Between Secondary Victimization and Positive Victimology: The Case of Crime Victims' Right of Privacy

H. Dancig-Rosenberg, Dana Pugach

Research output: Chapter in Book/Report/Conference proceedingChapterpeer-review


Current theories emphasize the importance of wellbeing, rehabilitation, and recovery of the different participants in legal proceedings, mainly Positive Criminology, Positive Victimology and Therapeutic Jurisprudence. This chapter suggests a strong link between positive victimology and victims’ rights in the criminal process, based on the danger of ‘secondary victimization’ and using the example of victims’ right of privacy. As Positive Criminology puts an emphasis on social inclusion and on unifying and integrating forces at different levels, it has been argued that, similarly, Positive Victimology should encourage practices that will achieve the same goal in relation to victims. Disclosure of private materials has been chosen to exemplify the ability of the legal system to either harm the victim or help her recovery. We argue that it follows from principles of Positive Victimology that discovery of private materials, mainly those relating to therapeutic treatment, should not be allowed as it may irrevocably and unjustifiably harm the victim. The powerless victim, alienated from the criminal process, should be given a standing on this matter in order to re-integrate her, to render her, ultimately, a recovered victim. Criminal justice function and Positive Victimology will both gain from the suggested integrative approach.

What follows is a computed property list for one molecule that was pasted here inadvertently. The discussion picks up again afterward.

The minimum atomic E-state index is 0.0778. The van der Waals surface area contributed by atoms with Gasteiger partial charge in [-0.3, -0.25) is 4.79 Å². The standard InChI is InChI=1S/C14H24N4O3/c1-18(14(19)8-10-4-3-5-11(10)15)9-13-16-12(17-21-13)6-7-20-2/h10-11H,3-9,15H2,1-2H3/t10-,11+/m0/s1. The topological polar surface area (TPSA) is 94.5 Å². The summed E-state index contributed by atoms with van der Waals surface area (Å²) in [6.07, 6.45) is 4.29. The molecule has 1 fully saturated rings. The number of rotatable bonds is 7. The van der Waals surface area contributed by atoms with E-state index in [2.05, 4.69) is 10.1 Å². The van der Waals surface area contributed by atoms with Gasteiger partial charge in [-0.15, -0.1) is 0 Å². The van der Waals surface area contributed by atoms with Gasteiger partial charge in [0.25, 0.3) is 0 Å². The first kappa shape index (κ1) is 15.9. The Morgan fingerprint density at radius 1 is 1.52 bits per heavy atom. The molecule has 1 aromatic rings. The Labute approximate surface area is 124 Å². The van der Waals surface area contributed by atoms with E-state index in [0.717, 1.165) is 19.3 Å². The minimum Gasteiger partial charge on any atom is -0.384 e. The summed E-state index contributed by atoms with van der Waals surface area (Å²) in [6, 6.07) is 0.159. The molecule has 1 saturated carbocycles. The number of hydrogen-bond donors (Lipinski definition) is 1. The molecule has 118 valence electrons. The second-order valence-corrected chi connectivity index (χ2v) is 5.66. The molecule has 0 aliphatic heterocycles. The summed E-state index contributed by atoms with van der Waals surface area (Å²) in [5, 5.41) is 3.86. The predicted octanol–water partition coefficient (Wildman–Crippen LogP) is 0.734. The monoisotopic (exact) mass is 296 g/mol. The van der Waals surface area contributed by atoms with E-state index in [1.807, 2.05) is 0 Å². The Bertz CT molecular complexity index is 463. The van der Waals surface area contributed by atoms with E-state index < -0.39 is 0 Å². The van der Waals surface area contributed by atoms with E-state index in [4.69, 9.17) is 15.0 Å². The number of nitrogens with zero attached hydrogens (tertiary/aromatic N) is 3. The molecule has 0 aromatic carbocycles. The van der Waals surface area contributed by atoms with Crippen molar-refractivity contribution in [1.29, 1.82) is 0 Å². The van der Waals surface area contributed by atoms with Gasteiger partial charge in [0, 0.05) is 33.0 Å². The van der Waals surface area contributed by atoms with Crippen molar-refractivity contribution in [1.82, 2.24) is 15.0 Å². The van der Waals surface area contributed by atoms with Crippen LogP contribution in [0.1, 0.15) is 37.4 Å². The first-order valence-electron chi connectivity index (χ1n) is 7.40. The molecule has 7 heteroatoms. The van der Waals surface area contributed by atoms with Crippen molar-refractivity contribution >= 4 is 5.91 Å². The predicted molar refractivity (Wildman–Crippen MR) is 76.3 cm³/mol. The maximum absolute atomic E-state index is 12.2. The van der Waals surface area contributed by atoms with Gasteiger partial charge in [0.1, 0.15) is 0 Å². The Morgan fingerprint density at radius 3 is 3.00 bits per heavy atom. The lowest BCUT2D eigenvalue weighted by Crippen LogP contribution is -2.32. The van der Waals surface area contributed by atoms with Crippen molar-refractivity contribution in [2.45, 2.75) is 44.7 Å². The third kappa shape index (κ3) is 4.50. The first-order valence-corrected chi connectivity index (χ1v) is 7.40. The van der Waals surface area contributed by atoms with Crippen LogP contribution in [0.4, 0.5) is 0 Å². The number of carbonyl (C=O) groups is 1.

Original languageAmerican English
Title of host publicationPositive Victimology
EditorsNatti Ronel, Dana Segev
Place of PublicationLondon
Number of pages15
ISBN (Electronic)9781315796536
ISBN (Print)9780415748568
StatePublished - 2015


Dive into the research topics of 'Between Secondary Victimization and Positive Victimology: The Case of Crime Victims' Right of Privacy'. Together they form a unique fingerprint.

Cite this